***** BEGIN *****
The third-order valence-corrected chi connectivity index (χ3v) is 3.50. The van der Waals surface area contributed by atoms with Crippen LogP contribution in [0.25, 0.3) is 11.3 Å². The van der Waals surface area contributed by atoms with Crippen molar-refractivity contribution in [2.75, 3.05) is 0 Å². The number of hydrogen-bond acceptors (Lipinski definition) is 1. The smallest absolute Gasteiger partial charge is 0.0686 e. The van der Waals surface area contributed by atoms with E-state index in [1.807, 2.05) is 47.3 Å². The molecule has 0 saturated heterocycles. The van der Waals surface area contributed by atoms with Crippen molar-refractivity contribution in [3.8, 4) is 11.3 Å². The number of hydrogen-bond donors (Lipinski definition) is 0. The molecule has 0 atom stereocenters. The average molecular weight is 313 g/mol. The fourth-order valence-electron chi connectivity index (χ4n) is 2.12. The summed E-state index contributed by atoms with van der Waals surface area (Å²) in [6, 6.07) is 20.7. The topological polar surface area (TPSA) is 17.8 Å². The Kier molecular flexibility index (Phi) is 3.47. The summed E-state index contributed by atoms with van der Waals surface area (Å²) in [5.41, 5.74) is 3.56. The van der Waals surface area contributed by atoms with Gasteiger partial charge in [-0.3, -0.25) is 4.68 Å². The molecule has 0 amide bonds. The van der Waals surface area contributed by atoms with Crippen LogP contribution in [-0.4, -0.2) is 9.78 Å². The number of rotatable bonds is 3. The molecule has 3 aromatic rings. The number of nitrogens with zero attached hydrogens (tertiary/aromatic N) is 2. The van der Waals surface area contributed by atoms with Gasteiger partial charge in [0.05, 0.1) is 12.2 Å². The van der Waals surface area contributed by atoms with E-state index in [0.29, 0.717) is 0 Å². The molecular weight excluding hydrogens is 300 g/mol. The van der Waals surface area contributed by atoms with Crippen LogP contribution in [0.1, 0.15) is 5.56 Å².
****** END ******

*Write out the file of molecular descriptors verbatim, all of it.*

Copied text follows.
The third-order valence-corrected chi connectivity index (χ3v) is 3.50. The van der Waals surface area contributed by atoms with Crippen LogP contribution in [0.25, 0.3) is 11.3 Å². The van der Waals surface area contributed by atoms with Crippen molar-refractivity contribution in [2.75, 3.05) is 0 Å². The number of hydrogen-bond acceptors (Lipinski definition) is 1. The smallest absolute Gasteiger partial charge is 0.0686 e. The van der Waals surface area contributed by atoms with E-state index in [1.807, 2.05) is 47.3 Å². The molecule has 0 saturated heterocycles. The van der Waals surface area contributed by atoms with Crippen molar-refractivity contribution in [3.8, 4) is 11.3 Å². The number of hydrogen-bond donors (Lipinski definition) is 0. The molecule has 0 atom stereocenters. The average molecular weight is 313 g/mol. The fourth-order valence-electron chi connectivity index (χ4n) is 2.12. The summed E-state index contributed by atoms with van der Waals surface area (Å²) in [6, 6.07) is 20.7. The topological polar surface area (TPSA) is 17.8 Å². The Kier molecular flexibility index (Phi) is 3.47. The summed E-state index contributed by atoms with van der Waals surface area (Å²) in [5.41, 5.74) is 3.56. The van der Waals surface area contributed by atoms with Gasteiger partial charge in [-0.3, -0.25) is 4.68 Å². The molecule has 0 amide bonds. The van der Waals surface area contributed by atoms with Crippen LogP contribution in [-0.4, -0.2) is 9.78 Å². The number of rotatable bonds is 3. The molecule has 3 aromatic rings. The number of nitrogens with zero attached hydrogens (tertiary/aromatic N) is 2. The van der Waals surface area contributed by atoms with Gasteiger partial charge in [0.05, 0.1) is 12.2 Å². The van der Waals surface area contributed by atoms with E-state index in [0.29, 0.717) is 0 Å². The molecular weight excluding hydrogens is 300 g/mol. The van der Waals surface area contributed by atoms with Crippen LogP contribution in [0.1, 0.15) is 5.56 Å².